Feeds

Iranian activists deface UK genetics website

1953 and all that

3 Big data security analytics techniques

The UK's Human Genetics Commission website was hit by politically-motivated hackers on Tuesday, who defaced the site with a protest marking a Western plot to overthrow a post-WWII democratically elected leader in Iran.

Dr Mohammed Mossadegh nationalised Iran's petroleum industry before a plot backed by the UK and the US led to his overthrow back in 1953. Quite why the Sun Army defaced the Human Genetics Commission website with digital graffiti is not immediately clear, but Jason Hart - senior European VP of CryptoCard, the security firm that brought the hack to our attention - said that in "order to deface the site they [the hackers] would have had to get admin access".

Iran is something of a hotbed for politically-motivated hack attacks. The Iranian Cyber Army mounted a series of DNS hijacking attacks against first Twitter and later Chinese search engine Baidu in December 2009 and January. The attacks both resulted in the redirection of surfers.

Baidu is suing US-based domain registrar Register.com (no relation) for alleged negligence in facilitating the attacks.

Following the attack, the Human Genetics Commission website was restored to normal operation by Wednesday afternoon. The organisation has thus been able to return to its normal business of advising the UK government on the ethical implications and possible social effects of advances in genetics, such as genetic testing, cloning and stem cell research. ®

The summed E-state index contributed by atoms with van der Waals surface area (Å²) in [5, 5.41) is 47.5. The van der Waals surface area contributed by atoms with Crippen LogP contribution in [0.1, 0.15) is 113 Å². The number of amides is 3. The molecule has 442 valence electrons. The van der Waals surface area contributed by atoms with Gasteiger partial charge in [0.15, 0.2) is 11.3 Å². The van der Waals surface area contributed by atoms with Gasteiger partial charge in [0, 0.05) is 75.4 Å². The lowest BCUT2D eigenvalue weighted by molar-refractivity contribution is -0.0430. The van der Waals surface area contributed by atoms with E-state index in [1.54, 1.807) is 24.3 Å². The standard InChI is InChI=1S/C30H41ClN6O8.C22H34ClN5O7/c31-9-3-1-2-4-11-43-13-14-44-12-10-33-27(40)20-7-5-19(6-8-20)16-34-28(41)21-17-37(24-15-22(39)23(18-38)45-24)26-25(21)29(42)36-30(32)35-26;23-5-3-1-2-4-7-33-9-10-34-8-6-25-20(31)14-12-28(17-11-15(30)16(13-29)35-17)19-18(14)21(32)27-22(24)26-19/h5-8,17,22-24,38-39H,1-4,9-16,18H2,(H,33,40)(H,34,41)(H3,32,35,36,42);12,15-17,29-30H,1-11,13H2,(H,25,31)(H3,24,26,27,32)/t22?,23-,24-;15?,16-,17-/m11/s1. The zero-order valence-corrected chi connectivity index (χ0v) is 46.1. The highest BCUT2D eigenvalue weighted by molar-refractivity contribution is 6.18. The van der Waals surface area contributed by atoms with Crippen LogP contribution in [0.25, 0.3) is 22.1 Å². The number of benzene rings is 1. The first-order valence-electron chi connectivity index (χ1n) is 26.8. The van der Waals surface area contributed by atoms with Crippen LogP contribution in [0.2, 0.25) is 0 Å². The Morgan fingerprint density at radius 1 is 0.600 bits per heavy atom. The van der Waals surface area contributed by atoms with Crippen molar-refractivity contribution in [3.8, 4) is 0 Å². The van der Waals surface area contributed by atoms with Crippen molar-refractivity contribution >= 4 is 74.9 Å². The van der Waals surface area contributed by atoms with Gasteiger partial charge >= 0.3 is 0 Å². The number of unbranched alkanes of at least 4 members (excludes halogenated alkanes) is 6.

3 Big data security analytics techniques

More from The Register

next story
Obama allows NSA to exploit 0-days: report
If the spooks say they need it, they get it
Samsung Galaxy S5 fingerprint scanner hacked in just 4 DAYS
Sammy's newbie cooked slower than iPhone, also costs more to build
Putin tells Snowden: Russia conducts no US-style mass surveillance
Gov't is too broke for that, Russian prez says
Snowden-inspired crypto-email service Lavaboom launches
German service pays tribute to Lavabit
Mounties always get their man: Heartbleed 'hacker', 19, CUFFED
Canadian teen accused of raiding tax computers using OpenSSL bug
One year on: diplomatic fail as Chinese APT gangs get back to work
Mandiant says past 12 months shows Beijing won't call off its hackers
Call of Duty 'fragged using OpenSSL's Heartbleed exploit'
So it begins ... or maybe not, says one analyst
Heartbleed exploit, inoculation, both released
File under 'this is going to hurt you more than it hurts me'
prev story

Whitepapers

Securing web applications made simple and scalable
In this whitepaper learn how automated security testing can provide a simple and scalable way to protect your web applications.
3 Big data security analytics techniques
Applying these Big Data security analytics techniques can help you make your business safer by detecting attacks early, before significant damage is done.
The benefits of software based PBX
Why you should break free from your proprietary PBX and how to leverage your existing server hardware.
Top three mobile application threats
Learn about three of the top mobile application security threats facing businesses today and recommendations on how to mitigate the risk.
Combat fraud and increase customer satisfaction
Based on their experience using HP ArcSight Enterprise Security Manager for IT security operations, Finansbank moved to HP ArcSight ESM for fraud management.